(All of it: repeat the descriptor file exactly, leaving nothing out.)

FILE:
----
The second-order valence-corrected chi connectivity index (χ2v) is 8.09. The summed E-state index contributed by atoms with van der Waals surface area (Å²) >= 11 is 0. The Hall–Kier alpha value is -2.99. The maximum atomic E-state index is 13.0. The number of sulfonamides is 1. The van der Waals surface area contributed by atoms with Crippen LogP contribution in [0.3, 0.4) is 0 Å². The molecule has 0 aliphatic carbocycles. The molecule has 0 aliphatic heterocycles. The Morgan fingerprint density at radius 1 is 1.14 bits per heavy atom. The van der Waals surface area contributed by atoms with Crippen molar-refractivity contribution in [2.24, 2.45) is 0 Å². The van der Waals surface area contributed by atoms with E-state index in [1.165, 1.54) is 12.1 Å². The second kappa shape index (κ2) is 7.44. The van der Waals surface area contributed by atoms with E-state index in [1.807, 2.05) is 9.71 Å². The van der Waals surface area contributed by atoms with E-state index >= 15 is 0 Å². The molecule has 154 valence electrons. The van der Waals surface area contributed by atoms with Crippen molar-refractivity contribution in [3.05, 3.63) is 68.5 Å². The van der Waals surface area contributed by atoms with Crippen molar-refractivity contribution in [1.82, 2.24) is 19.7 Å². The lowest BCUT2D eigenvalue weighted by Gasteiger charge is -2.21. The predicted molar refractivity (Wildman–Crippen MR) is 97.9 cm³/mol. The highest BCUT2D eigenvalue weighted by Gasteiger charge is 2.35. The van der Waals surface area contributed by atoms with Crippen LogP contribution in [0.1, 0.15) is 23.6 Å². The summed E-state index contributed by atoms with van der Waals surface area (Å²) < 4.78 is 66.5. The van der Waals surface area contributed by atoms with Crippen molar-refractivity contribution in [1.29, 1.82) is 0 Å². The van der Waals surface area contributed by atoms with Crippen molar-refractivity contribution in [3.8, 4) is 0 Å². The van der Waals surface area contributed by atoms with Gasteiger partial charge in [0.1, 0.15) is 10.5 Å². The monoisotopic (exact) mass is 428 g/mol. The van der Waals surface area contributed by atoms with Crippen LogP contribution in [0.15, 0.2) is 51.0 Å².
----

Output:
The second-order valence-corrected chi connectivity index (χ2v) is 8.09. The summed E-state index contributed by atoms with van der Waals surface area (Å²) >= 11 is 0. The Hall–Kier alpha value is -2.99. The maximum atomic E-state index is 13.0. The number of sulfonamides is 1. The van der Waals surface area contributed by atoms with Crippen LogP contribution in [0.3, 0.4) is 0 Å². The molecule has 0 aliphatic carbocycles. The molecule has 0 aliphatic heterocycles. The Morgan fingerprint density at radius 1 is 1.14 bits per heavy atom. The van der Waals surface area contributed by atoms with Crippen molar-refractivity contribution in [2.24, 2.45) is 0 Å². The van der Waals surface area contributed by atoms with E-state index in [1.165, 1.54) is 12.1 Å². The second kappa shape index (κ2) is 7.44. The van der Waals surface area contributed by atoms with E-state index in [1.807, 2.05) is 9.71 Å². The van der Waals surface area contributed by atoms with E-state index >= 15 is 0 Å². The molecule has 154 valence electrons. The van der Waals surface area contributed by atoms with Crippen molar-refractivity contribution in [3.05, 3.63) is 68.5 Å². The van der Waals surface area contributed by atoms with Crippen molar-refractivity contribution in [1.82, 2.24) is 19.7 Å². The lowest BCUT2D eigenvalue weighted by Gasteiger charge is -2.21. The predicted molar refractivity (Wildman–Crippen MR) is 97.9 cm³/mol. The highest BCUT2D eigenvalue weighted by Gasteiger charge is 2.35. The van der Waals surface area contributed by atoms with Crippen LogP contribution in [0.1, 0.15) is 23.6 Å². The summed E-state index contributed by atoms with van der Waals surface area (Å²) < 4.78 is 66.5. The van der Waals surface area contributed by atoms with Crippen molar-refractivity contribution in [1.29, 1.82) is 0 Å². The van der Waals surface area contributed by atoms with Crippen molar-refractivity contribution in [3.8, 4) is 0 Å². The van der Waals surface area contributed by atoms with Gasteiger partial charge in [0.1, 0.15) is 10.5 Å². The monoisotopic (exact) mass is 428 g/mol. The van der Waals surface area contributed by atoms with Crippen LogP contribution in [0.15, 0.2) is 51.0 Å².